Welcome to blog number seven as I enter my last month at Point Reyes! In this entry I will highlight a learning experience I have had. A couple of weeks ago I assisted as a deckhand for the launch of Lifeboat #36542 at the Historic Lifeboat Station in the park. 

Diego Morales working as a deckhand for the boat launch
Diego Morales working as a deckhand for the boat launch (Photo by Carlo Arreglo).

Before the Life-Saving Station was established in 1889, the treacherous waters and geography of Point Reyes was the source of nightmares for wreck victims. The Drake’s Bay lifeboat station where we launched the boat was built in 1927 and conducted three major rescues just in its first three years. As technology advanced, the Coast Guard closed the station in 1968. Lifeboat #36542 is a self-righting motor lifeboat built in 1953, preserved to remind of the park’s coastal life-saving heritage.

With an eager crew and calm waters, we slowly began the job of moving the boat. Using car movers the lifeboat was moved inch by inch out of the boathouse along the tracks. This tiring work required the strength of the historic preservation crew and the interpretation interns. With the boat then ready for launch, I took the roll of deckhand to help guide the boat along the pier, After tying the portside rope down, the historic lifeboat sat in the water for an hour to allow the wood to swell with water again. The day concluded with successfully washing the boat down and bringing it back into the boathouse. 

Tying down the port
Tying down the port (Photo by Diego Morales).
Lifeboat #36542 tied to the port
Lifeboat #36542 tied to the pier (Photo by Diego Morales).

Beyond this maritime learning experience, I also gave my plastic waste ranger program, “Unclogging Our Oceans: The Plastic Waste Crisis & Action,” for the very first time! I learned first-hand how to develop and present interpretive public events, and I am planning on offering the program a few more times before the internship ends.

Diego Morales giving the "Unclogging Our Oceans" ranger program at Drake's Beach
Diego Morales giving the “Unclogging Our Oceans” ranger program at Drake’s Beach (Photo by Kevin García López).
Diego Morales giving the "Unclogging Our Oceans" ranger program at Drake's Beach
Diego Morales giving the “Unclogging Our Oceans” ranger program at Drake’s Beach (Photo by Kevin García López).
Diego Morales giving the "Unclogging Our Oceans" ranger program at Drake's Beach
Diego Morales giving the “Unclogging Our Oceans” ranger program at Drake’s Beach (Photo by Kevin García López).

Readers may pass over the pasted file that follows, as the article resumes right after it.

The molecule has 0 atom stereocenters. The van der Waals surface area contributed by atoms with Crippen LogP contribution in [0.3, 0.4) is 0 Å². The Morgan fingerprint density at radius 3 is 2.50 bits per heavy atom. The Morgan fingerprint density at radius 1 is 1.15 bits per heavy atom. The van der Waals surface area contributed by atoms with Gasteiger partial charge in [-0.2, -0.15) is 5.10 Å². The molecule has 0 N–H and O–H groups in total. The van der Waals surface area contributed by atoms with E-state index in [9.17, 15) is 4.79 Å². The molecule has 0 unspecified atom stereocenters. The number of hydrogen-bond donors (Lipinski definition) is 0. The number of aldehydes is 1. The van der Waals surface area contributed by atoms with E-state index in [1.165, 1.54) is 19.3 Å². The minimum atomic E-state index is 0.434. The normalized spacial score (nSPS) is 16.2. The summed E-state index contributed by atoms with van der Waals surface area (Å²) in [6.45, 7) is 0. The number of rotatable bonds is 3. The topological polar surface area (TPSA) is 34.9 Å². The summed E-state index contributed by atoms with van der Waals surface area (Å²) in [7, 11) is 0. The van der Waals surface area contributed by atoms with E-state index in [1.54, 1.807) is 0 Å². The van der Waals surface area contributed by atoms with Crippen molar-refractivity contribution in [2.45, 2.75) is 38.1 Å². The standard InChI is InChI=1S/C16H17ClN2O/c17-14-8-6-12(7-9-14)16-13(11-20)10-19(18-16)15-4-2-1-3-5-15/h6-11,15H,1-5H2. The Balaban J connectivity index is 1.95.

As well, I had the opportunity to go tide-pooling on the Fourth of July, and the -1.6 feet tide was the lowest tide for the rest of the year! (See highlighted images below!) Thanks again for checking in on my adventures here at Point Reyes and feel free to leave any questions or comments below. Be sure to check-in next week for more stories and pictures!

Aggregating anemone (Anthopleura elegantissima) (Photo by Diego Morales).
Aggregating anemone (Anthopleura elegantissima) (Photo by Diego Morales).
Bat star (Patiria miniata) (Photo by Diego Morales).
Bat star (Patiria miniata) (Photo by Diego Morales).
Northern elephant seal (Mirounga angustirostris) (Photo by Diego Morales).
Northern elephant seal (Mirounga angustirostris) (Photo by Diego Morales).
Ochre Sea Star (Pisaster ochraceus) and Giant Green Anemone (Anthopleura xanthogrammica) (Photo by Diego Morales).
Ochre sea star (Pisaster ochraceus) and Giant green anemone (Anthopleura xanthogrammica) (Photo by Diego Morales).
Purple shore crab (Hemigrapsus nudus) (Photo by Diego Morales).
Tide-pool group
Tide-pool group (Photo by Mary Pieperwarren).

Diego Morales

Diego was born and raised in the San Francisco Bay Area and is an undergraduate student in the Society & Environment major and Anthropology minor programs at the University of California at Berkeley. This summer he is interning as an interpretation and resource education assistant at Point Reyes National Seashore in the interpretive department. Before Point Reyes, Diego spent a semester as an Every Kid in a Park intern at Rosie the Riveter/World War II National Historical Park. A more long-term educational and career goal of his would be to bridge and solve environmental and social issues being faced, ideally as an environmental lawyer.

Leave a Reply

Your email address will not be published. Required fields are marked *

This site uses Akismet to reduce spam. Learn how your comment data is processed.